What is the Achilles tendon?
The Achilles tendon (also called the heel cord) attaches the heel bone to the patient’s calf muscles. Unfortunately, it is easily injured. If an injury leads to inflammation and swelling, it is called Achilles tendonitis. Worst-case scenario: It may tear or rupture.
What are the symptoms of Achilles tendon problems?
The foot and ankle orthopedic surgeons at Midwest Orthopaedics at Rush (MOR) examine a patient to see if the back of the leg is tender, swollen or stiff. They ask patients whether pain in the back of the leg is persistent and worsens. This is tendonitis.
If the tendon ruptures, it feels like being shot in the back of the leg. The patient may hear a "snap" during the rupture.
Who is likely to get Achilles tendon problems?
Achilles tendon problems are common among athletes who tend to overuse this tendon, like runners, gymnasts, dancers, and baseball and football players. Failing to stretch before exercising can contribute to Achilles problems.
Achilles tendonitis is more likely among women who wear high heels often. This can lead to shortened tendons, which hurt when wearing flat shoes or going barefoot.
What causes Achilles tendon problems?
The patient can injure an Achilles tendon by overusing it during exercise or by regularly wearing high heels, which increases stress on the tendon.
Some children are born with too-short Achilles tendons. When they learn to walk, they walk on their tiptoes.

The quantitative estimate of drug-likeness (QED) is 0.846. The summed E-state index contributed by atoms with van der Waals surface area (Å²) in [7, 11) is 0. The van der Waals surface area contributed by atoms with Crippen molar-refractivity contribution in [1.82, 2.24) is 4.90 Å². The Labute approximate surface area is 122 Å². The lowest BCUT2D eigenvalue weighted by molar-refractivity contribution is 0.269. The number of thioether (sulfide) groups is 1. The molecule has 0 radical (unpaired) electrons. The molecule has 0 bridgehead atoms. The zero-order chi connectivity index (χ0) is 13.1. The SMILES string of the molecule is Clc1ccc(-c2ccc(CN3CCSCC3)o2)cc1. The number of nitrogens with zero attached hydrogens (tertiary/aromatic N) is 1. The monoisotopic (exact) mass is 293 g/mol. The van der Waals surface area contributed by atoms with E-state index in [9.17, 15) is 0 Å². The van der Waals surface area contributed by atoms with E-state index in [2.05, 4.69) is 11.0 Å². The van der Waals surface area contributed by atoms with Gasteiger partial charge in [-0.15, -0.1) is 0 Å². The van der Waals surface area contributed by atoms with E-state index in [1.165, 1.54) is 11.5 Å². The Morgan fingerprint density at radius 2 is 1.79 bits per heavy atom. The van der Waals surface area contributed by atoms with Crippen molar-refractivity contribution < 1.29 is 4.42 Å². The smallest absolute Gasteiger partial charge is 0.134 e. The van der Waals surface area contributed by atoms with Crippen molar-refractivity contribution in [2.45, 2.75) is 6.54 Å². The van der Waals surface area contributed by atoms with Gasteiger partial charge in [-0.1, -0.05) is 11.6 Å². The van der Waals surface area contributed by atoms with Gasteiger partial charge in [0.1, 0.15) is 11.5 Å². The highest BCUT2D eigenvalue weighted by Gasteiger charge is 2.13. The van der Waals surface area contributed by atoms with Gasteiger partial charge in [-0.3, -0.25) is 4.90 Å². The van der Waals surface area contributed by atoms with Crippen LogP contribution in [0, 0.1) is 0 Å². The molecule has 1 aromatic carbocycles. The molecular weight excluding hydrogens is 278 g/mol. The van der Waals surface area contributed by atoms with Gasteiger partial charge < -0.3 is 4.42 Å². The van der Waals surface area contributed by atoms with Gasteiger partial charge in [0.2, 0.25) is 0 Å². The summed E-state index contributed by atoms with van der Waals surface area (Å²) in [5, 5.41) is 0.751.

How are Achilles tendon problems diagnosed?
The MOR orthopedic surgeons examine the calf and the patient’s gait. They might order an X-ray, CT scan or MRI.
What are the treatments for Achilles tendon problems?
Usually, Achilles tendon problems resolve without surgery, but the patient may be off his feet for a while.
Non-surgical Treatment Options
The foot and ankle doctor may tell the patient to:
- Strengthen and exercise the Achilles tendon through physical therapy
- Rest and elevate the leg
- Use ice to reduce inflammation
- Wear a compression bandage to reduce swelling
- Use topical medications
- Reduce inflammation with anti-inflammatory painkillers
- Wear a night brace to hold the leg in a stretched position
Surgical Treatment Options
If the Achilles tendon ruptures, the physicians at Midwest Orthopaedics at Rush may perform surgery to repair it, although surgery is not always necessary. After surgery, the patient wears a cast and use crutches for two to four weeks, then an immobilizing boot for about eight weeks.